Forfeiture of 719 N. Main, In re

Decision Date10 April 1989
Docket NumberDocket No. 95345
PartiesIn re FORFEITURE OF 719 N. MAIN. PEOPLE of the State of Michigan ex rel. ARENAC COUNTY PROSECUTING ATTORNEY, Plaintiff-Appellee, v. 719 N. MAIN, OMER, Defendant, and William Sharon, Defendant-Appellant, and Vivian Sharon, Stanley Strelecki, and Mrs. Stanley Strelecki, Defendants. 175 Mich.App. 107, 437 N.W.2d 332
CourtCourt of Appeal of Michigan — District of US

[175 MICHAPP 108] O'Farrell, Basner, Smith & Popielarz by Rod O'Farrell, Saginaw, for defendant.

Before WAHLS, P.J., and MAHER and BOYLE, * JJ.


William Sharon appeals as of right from an order directing the forfeiture of his real property at 719 N. Main, Omer, Michigan. We affirm.

A petition for forfeiture of the real property had been filed by the prosecuting attorney pursuant to M.C.L. Sec. 333.7521; M.S.A. Sec. 14.15(7521). The petition alleged that an undercover law enforcement officer had purchased cocaine from William Sharon at the [175 MICHAPP 109] residence located on the real property on two separate occasions and

"That said real property has been in close proximity to controlled substances and/or paraphernalia related to said controlled substances and/or was used or intended to be used to facilitate a violation of the controlled substance laws of this State and/or was used or intended to be used as a container to violate the controlled substance laws of this State."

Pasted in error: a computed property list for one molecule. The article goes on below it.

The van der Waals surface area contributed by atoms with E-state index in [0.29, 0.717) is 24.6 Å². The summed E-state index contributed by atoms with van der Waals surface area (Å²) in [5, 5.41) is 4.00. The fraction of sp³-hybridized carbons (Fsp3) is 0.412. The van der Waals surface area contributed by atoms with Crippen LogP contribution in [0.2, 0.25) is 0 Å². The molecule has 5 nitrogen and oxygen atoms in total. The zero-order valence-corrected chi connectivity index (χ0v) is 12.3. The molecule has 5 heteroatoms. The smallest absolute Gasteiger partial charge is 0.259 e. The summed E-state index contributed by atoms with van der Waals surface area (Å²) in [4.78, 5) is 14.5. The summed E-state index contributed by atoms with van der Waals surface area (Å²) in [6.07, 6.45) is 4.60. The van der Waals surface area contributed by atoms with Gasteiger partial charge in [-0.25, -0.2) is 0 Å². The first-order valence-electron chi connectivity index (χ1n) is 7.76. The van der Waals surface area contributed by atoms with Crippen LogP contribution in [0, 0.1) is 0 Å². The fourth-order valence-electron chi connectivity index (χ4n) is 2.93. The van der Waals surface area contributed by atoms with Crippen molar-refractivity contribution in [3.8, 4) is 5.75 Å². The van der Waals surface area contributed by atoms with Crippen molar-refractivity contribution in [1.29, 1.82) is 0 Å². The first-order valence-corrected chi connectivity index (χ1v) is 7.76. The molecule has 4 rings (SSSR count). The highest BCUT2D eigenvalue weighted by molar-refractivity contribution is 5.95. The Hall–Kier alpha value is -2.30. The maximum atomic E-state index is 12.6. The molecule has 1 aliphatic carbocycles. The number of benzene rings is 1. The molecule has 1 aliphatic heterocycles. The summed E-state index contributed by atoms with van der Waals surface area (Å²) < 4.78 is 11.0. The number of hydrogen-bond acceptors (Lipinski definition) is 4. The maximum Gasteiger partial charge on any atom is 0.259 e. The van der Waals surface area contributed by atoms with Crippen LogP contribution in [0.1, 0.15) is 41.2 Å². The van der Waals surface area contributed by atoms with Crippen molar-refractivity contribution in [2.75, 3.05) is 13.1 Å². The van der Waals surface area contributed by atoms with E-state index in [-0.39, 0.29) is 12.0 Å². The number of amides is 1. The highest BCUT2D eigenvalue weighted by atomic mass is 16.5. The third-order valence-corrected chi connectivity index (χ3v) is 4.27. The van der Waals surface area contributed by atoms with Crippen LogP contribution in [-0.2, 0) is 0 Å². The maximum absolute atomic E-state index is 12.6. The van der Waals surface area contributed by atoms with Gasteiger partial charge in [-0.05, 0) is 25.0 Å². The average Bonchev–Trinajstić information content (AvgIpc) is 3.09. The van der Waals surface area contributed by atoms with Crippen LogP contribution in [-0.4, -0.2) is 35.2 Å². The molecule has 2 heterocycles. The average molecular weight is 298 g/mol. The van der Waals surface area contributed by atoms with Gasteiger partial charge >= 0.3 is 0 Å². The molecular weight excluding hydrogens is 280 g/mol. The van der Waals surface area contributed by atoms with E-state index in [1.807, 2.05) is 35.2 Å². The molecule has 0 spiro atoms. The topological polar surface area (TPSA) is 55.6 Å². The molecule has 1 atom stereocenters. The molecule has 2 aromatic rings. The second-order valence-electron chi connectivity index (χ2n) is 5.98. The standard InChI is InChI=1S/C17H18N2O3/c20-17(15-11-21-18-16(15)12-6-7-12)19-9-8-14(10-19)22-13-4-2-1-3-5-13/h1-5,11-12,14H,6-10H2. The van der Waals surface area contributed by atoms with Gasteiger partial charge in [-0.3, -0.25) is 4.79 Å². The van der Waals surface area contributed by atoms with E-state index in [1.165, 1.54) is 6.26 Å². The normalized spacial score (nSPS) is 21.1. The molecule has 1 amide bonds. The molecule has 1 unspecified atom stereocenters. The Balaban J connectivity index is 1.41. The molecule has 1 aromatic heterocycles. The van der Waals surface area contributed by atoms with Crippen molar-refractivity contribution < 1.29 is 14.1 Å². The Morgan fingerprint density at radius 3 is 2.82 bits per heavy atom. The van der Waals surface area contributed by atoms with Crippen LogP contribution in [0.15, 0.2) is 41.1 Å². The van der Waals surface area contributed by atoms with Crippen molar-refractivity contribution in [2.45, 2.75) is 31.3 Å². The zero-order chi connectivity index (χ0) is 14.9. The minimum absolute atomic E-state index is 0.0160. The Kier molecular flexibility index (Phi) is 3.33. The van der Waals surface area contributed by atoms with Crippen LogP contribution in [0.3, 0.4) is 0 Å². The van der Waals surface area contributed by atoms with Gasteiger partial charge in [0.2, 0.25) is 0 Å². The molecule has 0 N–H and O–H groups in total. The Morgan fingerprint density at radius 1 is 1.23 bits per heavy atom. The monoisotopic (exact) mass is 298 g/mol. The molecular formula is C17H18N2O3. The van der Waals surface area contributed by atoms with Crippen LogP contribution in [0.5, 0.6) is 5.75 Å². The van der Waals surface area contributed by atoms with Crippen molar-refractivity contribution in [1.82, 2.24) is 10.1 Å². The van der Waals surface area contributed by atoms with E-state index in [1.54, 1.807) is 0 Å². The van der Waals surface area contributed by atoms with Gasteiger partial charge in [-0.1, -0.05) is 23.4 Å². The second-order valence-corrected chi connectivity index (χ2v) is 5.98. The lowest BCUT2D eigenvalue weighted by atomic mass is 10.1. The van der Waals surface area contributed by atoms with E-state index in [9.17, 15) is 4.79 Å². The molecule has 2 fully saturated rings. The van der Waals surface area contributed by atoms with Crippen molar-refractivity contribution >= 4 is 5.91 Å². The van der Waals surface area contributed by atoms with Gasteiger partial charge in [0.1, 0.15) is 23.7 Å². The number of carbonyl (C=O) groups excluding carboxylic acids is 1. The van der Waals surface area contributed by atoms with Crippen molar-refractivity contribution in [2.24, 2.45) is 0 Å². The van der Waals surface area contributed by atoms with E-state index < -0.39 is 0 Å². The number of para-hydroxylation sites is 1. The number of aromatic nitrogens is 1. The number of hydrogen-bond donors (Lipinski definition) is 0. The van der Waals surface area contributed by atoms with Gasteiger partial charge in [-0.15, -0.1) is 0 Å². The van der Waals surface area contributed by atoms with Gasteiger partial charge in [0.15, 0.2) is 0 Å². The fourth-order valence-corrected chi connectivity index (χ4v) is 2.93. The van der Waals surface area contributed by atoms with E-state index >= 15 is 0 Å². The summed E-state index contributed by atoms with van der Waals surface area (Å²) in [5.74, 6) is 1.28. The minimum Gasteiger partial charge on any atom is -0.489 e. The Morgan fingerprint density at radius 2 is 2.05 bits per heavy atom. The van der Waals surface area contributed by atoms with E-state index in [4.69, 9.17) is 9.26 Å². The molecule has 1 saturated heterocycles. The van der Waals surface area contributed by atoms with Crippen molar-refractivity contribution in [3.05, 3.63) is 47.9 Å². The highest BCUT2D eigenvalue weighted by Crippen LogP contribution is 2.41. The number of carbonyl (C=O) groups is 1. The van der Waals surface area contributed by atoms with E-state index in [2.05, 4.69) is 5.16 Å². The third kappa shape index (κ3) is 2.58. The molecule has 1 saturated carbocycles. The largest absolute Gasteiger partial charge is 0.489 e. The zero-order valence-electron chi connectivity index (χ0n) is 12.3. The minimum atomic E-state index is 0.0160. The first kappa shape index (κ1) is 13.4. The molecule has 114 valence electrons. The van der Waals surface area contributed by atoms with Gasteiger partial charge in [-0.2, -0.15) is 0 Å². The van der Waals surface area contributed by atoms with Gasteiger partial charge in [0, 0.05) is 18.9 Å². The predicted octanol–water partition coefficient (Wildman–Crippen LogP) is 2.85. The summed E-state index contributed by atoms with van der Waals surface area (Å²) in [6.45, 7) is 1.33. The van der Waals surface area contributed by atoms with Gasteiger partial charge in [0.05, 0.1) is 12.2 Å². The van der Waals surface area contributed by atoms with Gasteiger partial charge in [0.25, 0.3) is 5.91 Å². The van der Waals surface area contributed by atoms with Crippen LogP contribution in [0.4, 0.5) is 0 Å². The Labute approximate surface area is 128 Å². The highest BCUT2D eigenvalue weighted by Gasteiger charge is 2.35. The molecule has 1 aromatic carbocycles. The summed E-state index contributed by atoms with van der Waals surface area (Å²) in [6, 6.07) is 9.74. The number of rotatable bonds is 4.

The petition specified that William Sharon (Sharon) had been assigned a land contract vendee interest in the real property by Robert Sharon (who was deceased at the time the petition was filed) and Vivian Sharon, and that Robert and Vivian Sharon had purchased the property from Stanley and Julian Strelecki. The petition claimed that the land contract balance owed to the Streleckis was $604.59. Vivian Sharon, it was alleged, had an equitable interest in the property of $2,000.

At the hearing on the petition, David Gutierrez, a trooper with the Michigan State Police, testified that on December 11, 1984, he went to 719 N. Main, in Omer, Michigan, and purchased two grams of cocaine from Sharon for $250. Gutierrez further testified that he made a second purchase, of one-quarter ounce of cocaine for $700, from Sharon on February 6, 1985, at the residence. According to Gutierrez, on each occasion Sharon went to the rear of the house and returned with an oil can. Sharon unscrewed the top and took it off. The can was lined with plastic. The cocaine was inside in a plastic bag. Gutierrez also testified that Sharon stated, in his presence, that he sold dope for a living.

An order of forfeiture as to the real property located at 719 N. Main was entered on September [175 MICHAPP 110] 5, 1986. The court ordered that the property be forfeited to the Bay Arenac Narcotics Enforcement Team for disposal and that the forfeiture was effective against all legal and equitable owners except the Streleckis and Vivian Sharon.

Section 7521 of the Public Health Code, M.C.L. Sec. 333.7521; M.S.A. Sec. 14.15(7521), provides a penalty for the violation of Article 7 (the controlled substance article) of the code. It lists the property of the violator which is subject to forfeiture and the conditions which support a forfeiture.